Covid-19 Rates Appear to Have Stablized, State Says

The actions taken Oregonians have taken in response to the recent statewide surge of the novel coronavirus are “flattening the curve again,” according to the Oregon Health Authority’s top epidemiologist, Dr. Dean Sidelinger.

Dr. Sidelinger spoke with reporters on a media call Friday, in which he also shared new modeling that suggests the resurgence in new cases that health officials predicted following the state’s reopening has now stabilized. 

The state’s data shows that new cases spiked starting in May and continued through most of June — which is also the period that the Canby area saw its largest rise — but has since tapered off. 

The Canby ZIP code was linked to 11 new cases in the most recent report from OHA, which was for the week ending Sunday, Aug. 2. And though that was almost double what had been reported the previous week — it was still far below the June peaks.

Canby has now seen 175 confirmed cases — the second-highest in the county behind neighboring Oregon City’s 196. Canby’s per capita infection rate, though, is much higher because of population differences: 77.1 per 10,000 residents vs. 38.2 for Oregon City.

Canby’s infection rate is also far above that of the state as a whole (45 cases per 10,000 Oregonians), though the numbers are drawing closer each week.

Molalla reported no new cases from the previous week, and its count remained steady at 64, with an infection rate of 42.3. Wilsonville saw 17 new cases in the week ending Sunday, Aug. 2. Its total rose from 73 to 90, with an infection rate of 34.8.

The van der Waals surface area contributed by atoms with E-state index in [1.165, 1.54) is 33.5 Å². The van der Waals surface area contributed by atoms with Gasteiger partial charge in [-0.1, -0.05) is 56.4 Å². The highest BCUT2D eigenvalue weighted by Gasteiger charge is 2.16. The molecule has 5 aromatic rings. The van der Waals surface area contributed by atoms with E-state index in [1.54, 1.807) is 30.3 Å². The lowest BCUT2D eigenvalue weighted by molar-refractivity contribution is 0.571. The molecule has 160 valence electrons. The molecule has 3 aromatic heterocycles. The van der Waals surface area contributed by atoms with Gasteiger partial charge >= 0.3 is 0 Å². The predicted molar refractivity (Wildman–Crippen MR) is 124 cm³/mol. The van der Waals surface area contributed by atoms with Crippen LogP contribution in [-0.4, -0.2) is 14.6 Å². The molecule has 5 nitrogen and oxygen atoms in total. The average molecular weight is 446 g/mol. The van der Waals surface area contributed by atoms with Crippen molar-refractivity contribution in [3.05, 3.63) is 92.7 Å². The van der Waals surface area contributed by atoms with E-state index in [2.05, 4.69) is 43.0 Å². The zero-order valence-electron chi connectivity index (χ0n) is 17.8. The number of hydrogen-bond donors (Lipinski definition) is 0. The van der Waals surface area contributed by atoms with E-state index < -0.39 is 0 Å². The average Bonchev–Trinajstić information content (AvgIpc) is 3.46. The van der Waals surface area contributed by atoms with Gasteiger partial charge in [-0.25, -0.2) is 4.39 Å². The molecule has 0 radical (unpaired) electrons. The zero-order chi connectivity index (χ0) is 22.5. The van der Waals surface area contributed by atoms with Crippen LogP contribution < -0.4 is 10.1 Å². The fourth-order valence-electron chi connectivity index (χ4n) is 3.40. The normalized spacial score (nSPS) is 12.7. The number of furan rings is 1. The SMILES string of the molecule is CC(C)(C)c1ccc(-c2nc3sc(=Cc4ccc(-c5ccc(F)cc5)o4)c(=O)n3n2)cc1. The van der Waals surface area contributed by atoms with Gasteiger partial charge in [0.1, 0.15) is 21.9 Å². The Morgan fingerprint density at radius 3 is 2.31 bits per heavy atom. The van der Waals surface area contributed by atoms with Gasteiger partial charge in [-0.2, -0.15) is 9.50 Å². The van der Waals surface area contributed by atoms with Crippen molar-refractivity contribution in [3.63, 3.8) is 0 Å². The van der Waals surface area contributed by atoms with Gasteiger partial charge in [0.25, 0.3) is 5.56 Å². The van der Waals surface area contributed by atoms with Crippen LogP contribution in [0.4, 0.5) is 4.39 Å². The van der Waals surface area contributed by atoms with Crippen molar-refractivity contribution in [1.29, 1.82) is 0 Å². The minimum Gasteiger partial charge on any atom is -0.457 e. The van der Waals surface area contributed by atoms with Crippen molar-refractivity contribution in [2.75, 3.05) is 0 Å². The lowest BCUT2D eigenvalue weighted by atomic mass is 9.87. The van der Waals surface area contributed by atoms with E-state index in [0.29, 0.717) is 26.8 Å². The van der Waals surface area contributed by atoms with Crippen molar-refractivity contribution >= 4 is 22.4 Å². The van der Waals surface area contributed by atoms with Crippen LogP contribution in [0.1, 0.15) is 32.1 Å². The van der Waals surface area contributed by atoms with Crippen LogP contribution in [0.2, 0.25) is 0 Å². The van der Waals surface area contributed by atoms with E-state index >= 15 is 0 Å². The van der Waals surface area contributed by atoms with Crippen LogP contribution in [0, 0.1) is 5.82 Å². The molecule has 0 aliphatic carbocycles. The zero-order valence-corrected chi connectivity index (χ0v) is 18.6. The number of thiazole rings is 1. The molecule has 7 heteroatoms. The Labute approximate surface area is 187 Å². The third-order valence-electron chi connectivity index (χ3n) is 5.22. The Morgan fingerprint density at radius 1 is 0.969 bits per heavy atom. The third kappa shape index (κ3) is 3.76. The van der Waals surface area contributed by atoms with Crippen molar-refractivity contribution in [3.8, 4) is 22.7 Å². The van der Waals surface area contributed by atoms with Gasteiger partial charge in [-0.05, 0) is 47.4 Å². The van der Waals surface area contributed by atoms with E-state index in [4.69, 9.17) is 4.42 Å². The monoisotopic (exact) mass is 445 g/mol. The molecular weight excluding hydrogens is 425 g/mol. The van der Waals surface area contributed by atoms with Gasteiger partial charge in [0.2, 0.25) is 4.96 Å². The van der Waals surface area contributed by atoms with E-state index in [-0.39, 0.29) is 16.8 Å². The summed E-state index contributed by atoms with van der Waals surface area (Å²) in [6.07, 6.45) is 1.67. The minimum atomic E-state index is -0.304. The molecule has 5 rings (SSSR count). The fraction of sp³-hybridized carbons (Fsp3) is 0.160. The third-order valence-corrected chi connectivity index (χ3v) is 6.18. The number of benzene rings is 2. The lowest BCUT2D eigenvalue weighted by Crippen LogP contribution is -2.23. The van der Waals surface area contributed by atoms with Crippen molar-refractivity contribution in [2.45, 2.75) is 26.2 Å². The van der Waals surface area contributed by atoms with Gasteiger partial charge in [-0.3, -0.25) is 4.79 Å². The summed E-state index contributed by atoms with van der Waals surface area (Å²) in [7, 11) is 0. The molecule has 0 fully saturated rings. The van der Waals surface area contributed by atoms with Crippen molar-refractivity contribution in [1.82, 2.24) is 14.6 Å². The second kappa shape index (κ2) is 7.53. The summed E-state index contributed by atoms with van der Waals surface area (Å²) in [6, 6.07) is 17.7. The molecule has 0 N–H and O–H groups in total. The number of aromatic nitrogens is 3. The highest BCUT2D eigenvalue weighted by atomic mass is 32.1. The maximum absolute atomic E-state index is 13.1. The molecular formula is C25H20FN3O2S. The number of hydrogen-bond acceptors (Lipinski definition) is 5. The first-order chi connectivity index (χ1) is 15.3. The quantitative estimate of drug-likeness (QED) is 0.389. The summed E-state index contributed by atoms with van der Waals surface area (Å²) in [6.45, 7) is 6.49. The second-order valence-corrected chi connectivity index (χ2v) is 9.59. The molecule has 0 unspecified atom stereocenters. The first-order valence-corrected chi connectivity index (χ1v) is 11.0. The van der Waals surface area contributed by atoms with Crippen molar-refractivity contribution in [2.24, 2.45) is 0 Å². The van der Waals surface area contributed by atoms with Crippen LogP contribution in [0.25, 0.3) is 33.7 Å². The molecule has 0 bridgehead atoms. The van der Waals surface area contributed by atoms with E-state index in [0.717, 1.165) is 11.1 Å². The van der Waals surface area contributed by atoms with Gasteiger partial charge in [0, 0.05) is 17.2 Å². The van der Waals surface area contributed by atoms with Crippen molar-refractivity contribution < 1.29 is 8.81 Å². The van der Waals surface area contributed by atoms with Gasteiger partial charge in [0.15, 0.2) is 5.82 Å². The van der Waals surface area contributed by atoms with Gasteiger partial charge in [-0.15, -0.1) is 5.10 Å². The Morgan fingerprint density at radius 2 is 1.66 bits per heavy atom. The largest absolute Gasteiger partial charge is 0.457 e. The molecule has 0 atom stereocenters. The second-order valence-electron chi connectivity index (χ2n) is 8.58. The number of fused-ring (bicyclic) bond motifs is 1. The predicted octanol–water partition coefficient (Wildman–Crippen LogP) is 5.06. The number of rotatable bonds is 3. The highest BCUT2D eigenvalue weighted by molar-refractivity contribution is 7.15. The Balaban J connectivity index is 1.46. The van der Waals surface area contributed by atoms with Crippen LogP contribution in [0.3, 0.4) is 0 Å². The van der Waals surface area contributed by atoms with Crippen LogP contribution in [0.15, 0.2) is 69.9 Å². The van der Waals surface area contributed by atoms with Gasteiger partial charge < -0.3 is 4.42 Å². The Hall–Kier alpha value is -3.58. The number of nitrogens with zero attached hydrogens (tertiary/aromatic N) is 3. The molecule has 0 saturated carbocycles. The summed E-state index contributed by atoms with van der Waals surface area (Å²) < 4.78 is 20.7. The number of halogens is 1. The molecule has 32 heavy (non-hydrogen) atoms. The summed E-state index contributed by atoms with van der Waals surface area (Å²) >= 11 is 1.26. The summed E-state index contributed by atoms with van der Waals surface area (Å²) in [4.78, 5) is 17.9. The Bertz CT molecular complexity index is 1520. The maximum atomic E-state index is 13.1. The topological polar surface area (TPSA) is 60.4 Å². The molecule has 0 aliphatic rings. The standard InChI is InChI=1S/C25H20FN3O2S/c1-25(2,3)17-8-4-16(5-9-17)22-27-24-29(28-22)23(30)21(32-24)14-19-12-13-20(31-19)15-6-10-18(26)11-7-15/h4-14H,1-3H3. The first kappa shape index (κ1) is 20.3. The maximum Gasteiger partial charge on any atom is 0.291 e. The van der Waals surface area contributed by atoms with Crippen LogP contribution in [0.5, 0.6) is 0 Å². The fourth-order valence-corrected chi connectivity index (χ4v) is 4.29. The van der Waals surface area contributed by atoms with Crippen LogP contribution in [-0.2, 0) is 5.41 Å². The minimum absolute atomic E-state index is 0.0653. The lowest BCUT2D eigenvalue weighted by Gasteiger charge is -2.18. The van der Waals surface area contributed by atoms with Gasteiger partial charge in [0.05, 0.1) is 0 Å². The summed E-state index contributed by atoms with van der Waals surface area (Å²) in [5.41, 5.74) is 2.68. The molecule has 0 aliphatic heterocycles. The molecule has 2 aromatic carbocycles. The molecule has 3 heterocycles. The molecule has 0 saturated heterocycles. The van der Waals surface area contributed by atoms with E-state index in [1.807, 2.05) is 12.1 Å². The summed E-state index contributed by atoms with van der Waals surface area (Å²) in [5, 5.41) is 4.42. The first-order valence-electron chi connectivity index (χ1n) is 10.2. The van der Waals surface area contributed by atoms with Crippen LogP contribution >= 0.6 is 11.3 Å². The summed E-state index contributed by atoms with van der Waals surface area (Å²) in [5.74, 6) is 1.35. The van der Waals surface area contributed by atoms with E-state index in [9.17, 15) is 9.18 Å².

That city has seen two recent workplace-related outbreaks. Thirteen cases have been tied to the Coca-Cola in Wilsonville, and another five tied to Classic Manufacturing, which makes wooden flooring, stair components and wood registers.

Both facilities are located on SW Barber Street.

According to Sidelinger, the state is now seeing about a “one-to-one” rate of transmission, where each case of creates Covid-19 creates one new case — creating a steady rate of new infections, rather than the downward trend health officials would like to see.

“Rather than just a plateau, we’d like to see our curve and our cases start to drop,” Dr. Sidelinger said.  

However, he said the data also point to warning signs that cases could spike again, and underscored the “uneasy balance” of the state’s current situation with Covid-19.

A concerning aspect of the most recent data is that more and more new cases cannot be tied to an outbreak or close contact of a known carrier. Known as “sporadic” cases, these numbers point to the virus being widely spread within the community, health officials say.

Governor Kate Brown, who was also on the press call Friday, said Oregonians must continue to follow the guidelines of social distancing, frequent hand washing and wearing masks in public in order to reopen schools and keep businesses from shutting down again. 

“We are truly in this for the long haul,” she said. “I want as many schools as possible to be able to open for in-person education, at the very least for the younger grades, but we will only be able to do so when it is safe for students and for staff.”

In response to a question from a reporter, Brown admitted that she wished she had implemented widespread face covering mandates earlier in the pandemic, and also announced she will soon be releasing new guidelines for wearing face masks in indoor office settings. 

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